The Dish Market Report, April 2, 2020

top of mind news


For the week ending March 21st, total chicken slaughter increased modestly from the week prior, but was up 5.1% from year ago levels. RTC production remains robust though, up 8.3% from the year prior. As retail channels are filling in following the active panic buying, wholesale chicken prices have been declining, with the wing and breast meat markets taking the brunt of the losses. While the chicken markets are on the decline, shell egg prices have been rising as inventories remain tight. Shell eggs are now being shipped from foodservice channels to retail and should help stem the price rises in the egg markets. Still, egg inventories should remain tight moving forward.


Last week, cattle slaughter jumped sharply, reaching its best weekly level for March since 2000. Carcass weights remained well above a year ago making beef production last week the fourth largest for any week since 1993. While packers were taking advantage of stellar margins, beef prices have begun to decline as elevated output and tempered foodservice demand are increasing available beef supplies. The Choice boxed beef cutout fell sharply to begin this week and anticipate further losses ahead. The middle meats and fat trimmings markets continue to struggle relative to the already more retail oriented end cuts.



Pork production moderated last week, but remained historically large, up 9.3% from the year prior. While the retail pork cuts garnered much interest following consumer-based panic buying, the bellies and more seasonal ham markets continued to struggle. The USDA pork cutout is down sharply this week, and it’s looking like the retail pipelines are full and unable to accommodate any additional foodservice pork supplies. Export interest will be a pivotal part of keeping pork production levels current and prices from plummeting further.





The snow crab markets are anticipating the Canadian fishing season. Expectations are that the Newfoundland snow crab quota could be bumped modestly higher from the prior year but still remain historically low. No major improvement is expected with the Gulf of St. Lawrence quota either. However, seafood demand is suffering due to food service operation challenges and are likely to weigh on the snow crab markets this spring.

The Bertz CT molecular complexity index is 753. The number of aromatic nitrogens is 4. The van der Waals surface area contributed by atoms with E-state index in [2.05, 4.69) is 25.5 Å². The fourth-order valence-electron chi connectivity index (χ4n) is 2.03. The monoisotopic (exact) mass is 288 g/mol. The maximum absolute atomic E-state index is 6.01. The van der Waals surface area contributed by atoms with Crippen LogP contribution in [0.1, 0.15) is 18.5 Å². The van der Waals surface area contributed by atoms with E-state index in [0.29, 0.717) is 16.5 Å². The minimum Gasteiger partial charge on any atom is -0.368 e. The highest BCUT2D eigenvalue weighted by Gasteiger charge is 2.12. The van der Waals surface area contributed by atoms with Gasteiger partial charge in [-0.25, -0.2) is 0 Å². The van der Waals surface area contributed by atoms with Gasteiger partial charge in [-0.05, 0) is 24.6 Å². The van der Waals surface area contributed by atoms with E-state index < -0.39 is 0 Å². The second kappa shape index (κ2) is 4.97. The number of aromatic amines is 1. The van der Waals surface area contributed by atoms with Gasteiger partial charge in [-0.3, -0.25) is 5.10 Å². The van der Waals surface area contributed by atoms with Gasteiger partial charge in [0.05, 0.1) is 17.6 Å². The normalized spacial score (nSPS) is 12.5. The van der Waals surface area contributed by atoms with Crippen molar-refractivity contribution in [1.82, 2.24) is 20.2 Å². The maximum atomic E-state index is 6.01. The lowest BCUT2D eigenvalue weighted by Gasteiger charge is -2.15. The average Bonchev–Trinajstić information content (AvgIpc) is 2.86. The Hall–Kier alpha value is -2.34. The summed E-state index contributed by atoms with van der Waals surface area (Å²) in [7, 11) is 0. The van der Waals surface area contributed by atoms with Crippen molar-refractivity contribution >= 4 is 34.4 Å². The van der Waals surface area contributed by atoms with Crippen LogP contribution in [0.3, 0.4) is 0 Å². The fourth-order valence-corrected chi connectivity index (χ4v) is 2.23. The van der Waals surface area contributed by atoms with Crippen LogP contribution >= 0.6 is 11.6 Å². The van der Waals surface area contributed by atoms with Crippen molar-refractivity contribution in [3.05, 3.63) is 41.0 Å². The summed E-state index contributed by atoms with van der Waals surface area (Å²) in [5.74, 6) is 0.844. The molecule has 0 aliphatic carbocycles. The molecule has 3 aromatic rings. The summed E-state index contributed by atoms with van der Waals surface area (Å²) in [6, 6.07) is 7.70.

Lettuce supplies remain limited due to adverse weather. Iceberg lettuce shipments last week fell 23% from the prior week and were 34% less than the same week last year. Usually a decline in shipments of this size would have lettuce prices soaring but slack demand in foodservice is tempering prices. History suggests that the downside price risk in the iceberg lettuce market is limited from here but look for prices to remain depressed in the near term. Similar story for avocados and potatoes as a large part of consumption occurs at food service. Avocado and potato prices are on the decline.






The cheese block and cheese barrel markets this week are the lowest in 15 months and 14 months respectively. After an initial boost for cheese demand from the retail sector (from COVID-19), prices are now falling sharply due to the reduced food service needs. That said, CME cheese futures for H2 of this year are engaging. The spot butter market continues to trend sharply lower and is the cheapest since January 2015. Big butter stocks and fading food service demand are influencing prices lower. But, CME butter futures for H2 of 2020 are attractive. Expect the dairy markets to remain volatile.




The wheat markets have found support during the last week. Due in part to the rising value of the U.S. dollar, wheat prices in Russia have risen to a record high and the country is reported to be considering export restrictions. This could cause some market volatility during the next several months.







Nearby WTI crude oil futures this week are the lowest in 18 years. Obviously, COVID-19 has hampered petroleum demand big time (travel). It wouldn’t be a shock to see some production cuts soon which would bring support to oil prices.